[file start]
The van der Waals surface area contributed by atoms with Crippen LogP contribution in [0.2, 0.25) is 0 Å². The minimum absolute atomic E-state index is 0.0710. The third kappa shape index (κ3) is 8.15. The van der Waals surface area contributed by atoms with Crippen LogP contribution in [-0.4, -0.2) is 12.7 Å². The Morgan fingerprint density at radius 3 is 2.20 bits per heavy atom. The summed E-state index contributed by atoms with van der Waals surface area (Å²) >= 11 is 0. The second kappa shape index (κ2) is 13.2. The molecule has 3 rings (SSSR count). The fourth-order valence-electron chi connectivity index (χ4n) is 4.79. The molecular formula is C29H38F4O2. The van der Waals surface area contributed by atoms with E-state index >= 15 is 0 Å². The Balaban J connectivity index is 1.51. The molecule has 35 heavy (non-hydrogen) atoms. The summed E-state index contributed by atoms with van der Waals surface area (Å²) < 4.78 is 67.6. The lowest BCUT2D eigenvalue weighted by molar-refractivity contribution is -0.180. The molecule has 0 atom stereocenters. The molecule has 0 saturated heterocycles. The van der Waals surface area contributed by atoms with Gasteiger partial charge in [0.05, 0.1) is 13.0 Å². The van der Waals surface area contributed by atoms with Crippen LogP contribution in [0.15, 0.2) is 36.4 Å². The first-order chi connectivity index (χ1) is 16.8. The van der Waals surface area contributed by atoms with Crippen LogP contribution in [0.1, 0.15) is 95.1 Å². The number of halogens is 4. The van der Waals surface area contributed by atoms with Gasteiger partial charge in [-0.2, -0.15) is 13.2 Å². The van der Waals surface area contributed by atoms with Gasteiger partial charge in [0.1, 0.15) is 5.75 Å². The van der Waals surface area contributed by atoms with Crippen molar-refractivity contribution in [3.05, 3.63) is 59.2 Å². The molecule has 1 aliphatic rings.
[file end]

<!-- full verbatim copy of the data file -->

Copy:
The van der Waals surface area contributed by atoms with Crippen LogP contribution in [0.2, 0.25) is 0 Å². The minimum absolute atomic E-state index is 0.0710. The third kappa shape index (κ3) is 8.15. The van der Waals surface area contributed by atoms with Crippen LogP contribution in [-0.4, -0.2) is 12.7 Å². The Morgan fingerprint density at radius 3 is 2.20 bits per heavy atom. The summed E-state index contributed by atoms with van der Waals surface area (Å²) >= 11 is 0. The second kappa shape index (κ2) is 13.2. The molecule has 3 rings (SSSR count). The fourth-order valence-electron chi connectivity index (χ4n) is 4.79. The molecular formula is C29H38F4O2. The van der Waals surface area contributed by atoms with E-state index >= 15 is 0 Å². The Balaban J connectivity index is 1.51. The molecule has 35 heavy (non-hydrogen) atoms. The summed E-state index contributed by atoms with van der Waals surface area (Å²) < 4.78 is 67.6. The lowest BCUT2D eigenvalue weighted by molar-refractivity contribution is -0.180. The molecule has 0 atom stereocenters. The molecule has 0 saturated heterocycles. The van der Waals surface area contributed by atoms with Gasteiger partial charge in [0.05, 0.1) is 13.0 Å². The van der Waals surface area contributed by atoms with Crippen LogP contribution in [0.15, 0.2) is 36.4 Å². The first-order chi connectivity index (χ1) is 16.8. The van der Waals surface area contributed by atoms with Crippen LogP contribution in [0.1, 0.15) is 95.1 Å². The number of halogens is 4. The van der Waals surface area contributed by atoms with Gasteiger partial charge in [-0.2, -0.15) is 13.2 Å². The van der Waals surface area contributed by atoms with Gasteiger partial charge in [0.1, 0.15) is 5.75 Å². The van der Waals surface area contributed by atoms with Crippen molar-refractivity contribution in [3.05, 3.63) is 59.2 Å². The molecule has 1 aliphatic rings.